2 Chinese Muslim detainees transferred from Guantanamo prison to Switzerland

Wednesday, March 24, 2010

2 Uighurs go to Switzerland from Guantanamo

WASHINGTON — The United States has sent two Chinese Muslim brothers to Switzerland, ending their eight years of detention at the U.S. naval base at Guantanamo Bay, Cuba.

The Justice Department announced the transfer Wednesday. It did not identify the detainees, but the Obama administration has previously said the Swiss had agreed to resettle two brothers, Arkin Mahmud and Bahtiyar Mahnut.

There are now 183 detainees at Guantanamo, including five Chinese Muslims, or Uighurs. They have been regarded by critics of U.S. detention policies as a symbol unfairness in the aftermath of the Sept. 11, 2001, terror attacks.

Switzerland’s decision to accept the brothers led the Supreme Court to scuttle a case on detainee rights.

The court had agreed to decide whether federal judges have the right to order detainees to be released in the United States when they have nowhere else to go. Until the Swiss made their offer, Mahmud had not been invited to resettle anywhere because of concerns over his mental health.

The court then dismissed the case at the administration’s request.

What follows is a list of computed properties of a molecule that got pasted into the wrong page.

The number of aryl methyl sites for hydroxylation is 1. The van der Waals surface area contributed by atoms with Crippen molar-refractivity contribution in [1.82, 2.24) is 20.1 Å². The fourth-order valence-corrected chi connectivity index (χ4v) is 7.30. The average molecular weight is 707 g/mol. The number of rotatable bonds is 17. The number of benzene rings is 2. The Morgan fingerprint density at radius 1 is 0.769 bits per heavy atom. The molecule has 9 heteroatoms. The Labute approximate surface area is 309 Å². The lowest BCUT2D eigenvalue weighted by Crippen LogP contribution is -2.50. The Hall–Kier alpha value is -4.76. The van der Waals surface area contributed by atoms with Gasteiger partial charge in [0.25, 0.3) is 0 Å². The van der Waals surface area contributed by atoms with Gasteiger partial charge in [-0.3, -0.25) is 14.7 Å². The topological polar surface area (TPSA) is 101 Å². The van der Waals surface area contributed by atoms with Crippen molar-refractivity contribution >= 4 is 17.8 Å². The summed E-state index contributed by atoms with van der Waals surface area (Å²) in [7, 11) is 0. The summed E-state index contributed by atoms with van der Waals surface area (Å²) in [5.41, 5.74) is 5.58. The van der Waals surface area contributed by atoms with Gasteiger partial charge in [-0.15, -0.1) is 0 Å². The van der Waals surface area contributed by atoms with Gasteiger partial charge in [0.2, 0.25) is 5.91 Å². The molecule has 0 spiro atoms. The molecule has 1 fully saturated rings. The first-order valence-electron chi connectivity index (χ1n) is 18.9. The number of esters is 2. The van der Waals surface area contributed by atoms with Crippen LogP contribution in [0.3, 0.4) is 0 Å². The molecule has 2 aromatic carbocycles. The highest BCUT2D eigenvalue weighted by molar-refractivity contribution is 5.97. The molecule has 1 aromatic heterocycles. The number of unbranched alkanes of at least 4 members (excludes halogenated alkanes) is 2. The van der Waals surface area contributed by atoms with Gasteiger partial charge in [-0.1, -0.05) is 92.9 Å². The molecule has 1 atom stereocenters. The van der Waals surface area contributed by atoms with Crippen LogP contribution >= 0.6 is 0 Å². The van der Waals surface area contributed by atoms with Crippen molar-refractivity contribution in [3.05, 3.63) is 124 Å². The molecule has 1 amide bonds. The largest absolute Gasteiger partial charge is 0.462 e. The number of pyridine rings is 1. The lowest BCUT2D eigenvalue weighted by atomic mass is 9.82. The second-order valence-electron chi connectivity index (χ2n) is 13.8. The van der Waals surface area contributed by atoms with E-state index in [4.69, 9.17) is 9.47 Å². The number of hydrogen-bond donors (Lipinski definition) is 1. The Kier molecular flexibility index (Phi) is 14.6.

The other five Uighurs have turned down an invitation from Palau, a tiny nation in the Pacific Ocean, for reasons that are not known. The government acknowledges they pose no terror threat, and they can’t return to China for fear of persecution or worse.

The parliament of the Swiss canton, or state, of Jura acknowledged the brothers’ arrival.

“Both brothers expressly committed to the Swiss authorities that they would comply with Swiss law and learn French. They also indicated their intention to seek appropriate professions,” said a statement from the parliament.

Elizabeth Gilson, a lawyer in New Haven, Conn., who represents the brothers, said they were welcomed to Switzerland in a moving airport ceremony attended by high-level Swiss officials.

“Finally these men are free,” Gilson said in a telephone interview. “I’m asking that they just be left in peace for a while as they transition from nine years of institutionalization to the world of free men.”

Other Uighurs have gone from Guantanamo to Albania, Bermuda and Palau.

U.S. diplomats have tried for a long time to find the Uighurs a home, and China has tried equally hard to dissuade other countries from accepting them. Beijing regards them as suspected terrorists who should face justice in China.

The Uighurs are from Xinjiang, a far western region of China that borders Afghanistan, Pakistan and Central Asia. The Turkic-speaking Muslims say they have long been repressed by the Chinese government.

Associated Press writer Frank Jordans in Geneva contributed to this report.

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